But I have to say, though, that while we can talk about the expanded presence of the CIA and this counterterrorism program, as far as the Somali agents are concerned, it’s been a tremendous failure. The only time that they’ve attempted a targeted operation inside of a Shabab-controlled area in Mogadishu was late last year, and it was described to me as a categorical disaster, where the Somali agents were killed, and they haven’t tried another operation since. So I think that the CIA is certainly operating in what is perhaps the most dangerous and unstable environment that it operates in, and we’re clearly increasing the amount we’re spending on it and the amount of personnel that we’re allocating to it, but to what effect is really unclear.
AMY GOODMAN: Jeremy, AP reported this: "A federal judge reacted skeptically [...] to the Obama administration’s request to dismiss a lawsuit by an American citizen who says he was held in Africa for four months and allegedly interrogated more than 30 times by U.S. officials." Amir Mohamed Meshal, a Muslim man living in Tinton Falls, New Jersey, said "he was subjected to unlawful rendition from Kenya to Somalia and Ethiopia carried out at the behest of U.S. officials."
JEREMY SCAHILL: Right. If that case is from 2007, the story there was that the United States backed an Ethiopian invasion of Somalia to unseat a coalition of groups that called themselves the Islamic Courts Union that had taken control of Mogadishu, defeating the CIA’s warlords, who operated effectively as a death squad. And they brought some semblance of order to Mogadishu. They were ruthless, but they brought order to Mogadishu and were widely seen as the sort of most stable people that had taken power since the regime of Siad Barre was brought down in 1991 and then the Black Hawk Down incident happened. And the U.S., of course, you know, took a position, under the Bush administration, that an Islamic government was not acceptable, and they backed an Ethiopia invasion, and then JSOC went in and also did targeted killing operations.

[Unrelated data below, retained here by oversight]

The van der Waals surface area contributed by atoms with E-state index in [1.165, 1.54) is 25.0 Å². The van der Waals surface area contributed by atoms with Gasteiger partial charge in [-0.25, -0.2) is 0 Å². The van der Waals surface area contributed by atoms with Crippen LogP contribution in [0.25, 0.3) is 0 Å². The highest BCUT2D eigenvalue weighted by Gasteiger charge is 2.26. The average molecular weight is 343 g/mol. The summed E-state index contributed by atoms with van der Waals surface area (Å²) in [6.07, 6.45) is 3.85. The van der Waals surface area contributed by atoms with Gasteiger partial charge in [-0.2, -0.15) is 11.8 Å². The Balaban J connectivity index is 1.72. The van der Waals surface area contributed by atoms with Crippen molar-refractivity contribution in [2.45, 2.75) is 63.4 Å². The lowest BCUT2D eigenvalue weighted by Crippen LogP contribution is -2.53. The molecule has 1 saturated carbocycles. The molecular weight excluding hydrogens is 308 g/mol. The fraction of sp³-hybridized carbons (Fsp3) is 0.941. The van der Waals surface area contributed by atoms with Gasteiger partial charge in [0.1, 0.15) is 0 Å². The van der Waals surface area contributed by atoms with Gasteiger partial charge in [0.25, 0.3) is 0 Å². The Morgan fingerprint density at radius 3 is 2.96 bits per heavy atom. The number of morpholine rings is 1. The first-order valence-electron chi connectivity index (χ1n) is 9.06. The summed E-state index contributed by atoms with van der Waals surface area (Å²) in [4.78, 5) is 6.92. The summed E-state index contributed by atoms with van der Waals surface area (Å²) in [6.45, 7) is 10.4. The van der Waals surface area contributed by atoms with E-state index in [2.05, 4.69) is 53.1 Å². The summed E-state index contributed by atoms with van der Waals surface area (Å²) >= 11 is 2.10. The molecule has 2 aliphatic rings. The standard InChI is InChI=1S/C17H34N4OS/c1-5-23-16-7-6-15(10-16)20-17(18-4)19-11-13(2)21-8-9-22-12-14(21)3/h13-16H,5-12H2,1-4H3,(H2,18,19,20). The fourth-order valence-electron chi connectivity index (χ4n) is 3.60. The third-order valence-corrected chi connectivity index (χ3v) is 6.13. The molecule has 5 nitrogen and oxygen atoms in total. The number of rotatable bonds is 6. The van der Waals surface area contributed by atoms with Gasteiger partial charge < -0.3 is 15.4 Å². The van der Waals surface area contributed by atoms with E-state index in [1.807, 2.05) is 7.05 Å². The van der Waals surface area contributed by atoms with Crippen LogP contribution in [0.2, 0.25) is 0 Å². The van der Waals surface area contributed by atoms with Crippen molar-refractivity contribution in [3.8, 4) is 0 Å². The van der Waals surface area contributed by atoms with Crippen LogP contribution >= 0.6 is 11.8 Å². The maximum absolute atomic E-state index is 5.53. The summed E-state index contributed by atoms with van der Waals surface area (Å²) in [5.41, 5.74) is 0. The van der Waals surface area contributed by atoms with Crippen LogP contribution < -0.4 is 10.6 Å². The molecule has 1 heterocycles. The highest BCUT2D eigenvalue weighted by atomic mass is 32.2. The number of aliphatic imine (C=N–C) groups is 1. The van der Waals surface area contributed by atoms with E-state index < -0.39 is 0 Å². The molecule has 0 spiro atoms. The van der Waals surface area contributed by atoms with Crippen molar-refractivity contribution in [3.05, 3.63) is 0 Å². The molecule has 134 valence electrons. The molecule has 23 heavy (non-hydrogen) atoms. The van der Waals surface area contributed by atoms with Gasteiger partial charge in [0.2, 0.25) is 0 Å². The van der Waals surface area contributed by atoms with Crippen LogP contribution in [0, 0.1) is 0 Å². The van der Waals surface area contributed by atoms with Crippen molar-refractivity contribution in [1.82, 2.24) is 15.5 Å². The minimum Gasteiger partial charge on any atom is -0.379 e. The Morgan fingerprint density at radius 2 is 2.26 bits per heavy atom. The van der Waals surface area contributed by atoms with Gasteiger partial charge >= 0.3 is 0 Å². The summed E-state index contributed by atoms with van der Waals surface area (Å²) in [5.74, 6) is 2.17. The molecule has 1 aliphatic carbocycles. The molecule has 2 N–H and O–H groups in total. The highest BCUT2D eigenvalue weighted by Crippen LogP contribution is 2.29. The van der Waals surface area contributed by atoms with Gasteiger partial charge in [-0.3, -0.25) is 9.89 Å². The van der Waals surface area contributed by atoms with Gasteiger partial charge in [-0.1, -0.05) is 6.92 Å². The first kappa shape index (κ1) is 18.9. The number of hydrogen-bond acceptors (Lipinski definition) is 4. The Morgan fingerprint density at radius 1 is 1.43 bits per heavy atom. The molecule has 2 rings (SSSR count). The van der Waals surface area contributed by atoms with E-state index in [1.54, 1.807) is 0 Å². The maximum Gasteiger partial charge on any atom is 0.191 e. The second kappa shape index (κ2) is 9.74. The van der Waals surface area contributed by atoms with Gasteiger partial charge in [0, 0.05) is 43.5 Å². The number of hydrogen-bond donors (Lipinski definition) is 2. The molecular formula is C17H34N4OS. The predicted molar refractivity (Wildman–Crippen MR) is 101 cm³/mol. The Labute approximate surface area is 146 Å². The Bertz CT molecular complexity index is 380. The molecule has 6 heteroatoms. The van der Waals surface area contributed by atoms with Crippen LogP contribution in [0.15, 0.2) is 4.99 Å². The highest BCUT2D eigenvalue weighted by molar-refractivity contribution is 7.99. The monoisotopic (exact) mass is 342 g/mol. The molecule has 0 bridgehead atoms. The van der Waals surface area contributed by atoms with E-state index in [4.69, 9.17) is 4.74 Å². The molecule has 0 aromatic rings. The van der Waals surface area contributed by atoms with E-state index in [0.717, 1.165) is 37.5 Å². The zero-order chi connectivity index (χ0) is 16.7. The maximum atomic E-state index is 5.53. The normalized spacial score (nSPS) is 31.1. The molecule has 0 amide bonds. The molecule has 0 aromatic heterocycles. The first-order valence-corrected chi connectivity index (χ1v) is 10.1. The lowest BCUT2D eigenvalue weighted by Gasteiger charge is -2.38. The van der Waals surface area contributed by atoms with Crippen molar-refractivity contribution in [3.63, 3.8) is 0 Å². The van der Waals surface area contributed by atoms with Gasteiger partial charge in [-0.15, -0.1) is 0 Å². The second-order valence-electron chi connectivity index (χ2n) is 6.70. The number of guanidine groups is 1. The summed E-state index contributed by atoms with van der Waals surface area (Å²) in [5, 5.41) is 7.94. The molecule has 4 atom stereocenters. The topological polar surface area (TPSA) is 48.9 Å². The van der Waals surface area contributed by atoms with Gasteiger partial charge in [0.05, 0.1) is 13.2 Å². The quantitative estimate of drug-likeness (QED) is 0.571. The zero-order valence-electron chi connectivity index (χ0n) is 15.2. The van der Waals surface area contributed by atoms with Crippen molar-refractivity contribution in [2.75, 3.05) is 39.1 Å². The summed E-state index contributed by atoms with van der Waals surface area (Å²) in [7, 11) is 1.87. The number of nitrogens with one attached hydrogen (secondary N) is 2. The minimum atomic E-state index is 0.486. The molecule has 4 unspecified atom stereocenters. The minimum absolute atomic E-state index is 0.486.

So, many Somalis began to flee the Ethiopian invasion. And the Kenyans, in particular, along with the Ethiopians, started just mass renditions, where they were snatching people off the streets and then sending them to either Mogadishu or another area of Somalia, where there was a secret prison, called Baidoa. I interviewed a former Islamic warlord who JSOC tried to kill in 2007. He was then abducted by Americans inside of Somalia and rendered to Ethiopia and held by the Ethiopians for two years. Despite the fact that the U.S. backed this invasion that really radically worsened the situation, the current president of Somalia, Sheikh Sharif Sheikh Ahmed, is a former leader of the Islamic Courts Union, and he now is backed by the United States. So, you know, it all comes full circle. And U.S. policy has, if anything, strengthened the role of Al Shabab, who—they were minor players within this Islamic Courts Union. The U.S. and Ethiopian response made them the premier militants on the block.